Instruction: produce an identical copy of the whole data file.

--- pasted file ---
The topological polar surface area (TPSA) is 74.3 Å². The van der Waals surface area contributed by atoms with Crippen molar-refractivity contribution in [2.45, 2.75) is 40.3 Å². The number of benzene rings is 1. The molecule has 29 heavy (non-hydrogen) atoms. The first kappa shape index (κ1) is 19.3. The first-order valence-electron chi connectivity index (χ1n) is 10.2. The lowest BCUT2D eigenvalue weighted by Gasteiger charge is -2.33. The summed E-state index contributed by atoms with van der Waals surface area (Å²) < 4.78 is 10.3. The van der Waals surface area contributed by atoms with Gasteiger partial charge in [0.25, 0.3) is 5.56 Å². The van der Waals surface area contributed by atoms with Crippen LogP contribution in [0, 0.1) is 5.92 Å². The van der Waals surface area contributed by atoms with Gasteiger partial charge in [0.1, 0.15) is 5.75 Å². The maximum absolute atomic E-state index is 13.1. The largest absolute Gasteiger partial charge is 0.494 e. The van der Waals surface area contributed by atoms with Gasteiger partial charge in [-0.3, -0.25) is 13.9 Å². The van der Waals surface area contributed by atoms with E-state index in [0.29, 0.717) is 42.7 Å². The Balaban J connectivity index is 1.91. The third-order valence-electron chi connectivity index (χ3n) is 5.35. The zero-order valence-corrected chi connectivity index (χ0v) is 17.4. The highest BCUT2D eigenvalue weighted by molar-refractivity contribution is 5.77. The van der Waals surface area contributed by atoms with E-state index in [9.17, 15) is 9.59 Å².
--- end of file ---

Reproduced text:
The topological polar surface area (TPSA) is 74.3 Å². The van der Waals surface area contributed by atoms with Crippen molar-refractivity contribution in [2.45, 2.75) is 40.3 Å². The number of benzene rings is 1. The molecule has 29 heavy (non-hydrogen) atoms. The first kappa shape index (κ1) is 19.3. The first-order valence-electron chi connectivity index (χ1n) is 10.2. The lowest BCUT2D eigenvalue weighted by Gasteiger charge is -2.33. The summed E-state index contributed by atoms with van der Waals surface area (Å²) < 4.78 is 10.3. The van der Waals surface area contributed by atoms with Gasteiger partial charge in [0.25, 0.3) is 5.56 Å². The van der Waals surface area contributed by atoms with Crippen LogP contribution in [0, 0.1) is 5.92 Å². The van der Waals surface area contributed by atoms with Gasteiger partial charge in [0.1, 0.15) is 5.75 Å². The maximum absolute atomic E-state index is 13.1. The largest absolute Gasteiger partial charge is 0.494 e. The van der Waals surface area contributed by atoms with Gasteiger partial charge in [-0.3, -0.25) is 13.9 Å². The van der Waals surface area contributed by atoms with E-state index in [0.29, 0.717) is 42.7 Å². The Balaban J connectivity index is 1.91. The third-order valence-electron chi connectivity index (χ3n) is 5.35. The zero-order valence-corrected chi connectivity index (χ0v) is 17.4. The highest BCUT2D eigenvalue weighted by molar-refractivity contribution is 5.77. The van der Waals surface area contributed by atoms with E-state index in [9.17, 15) is 9.59 Å².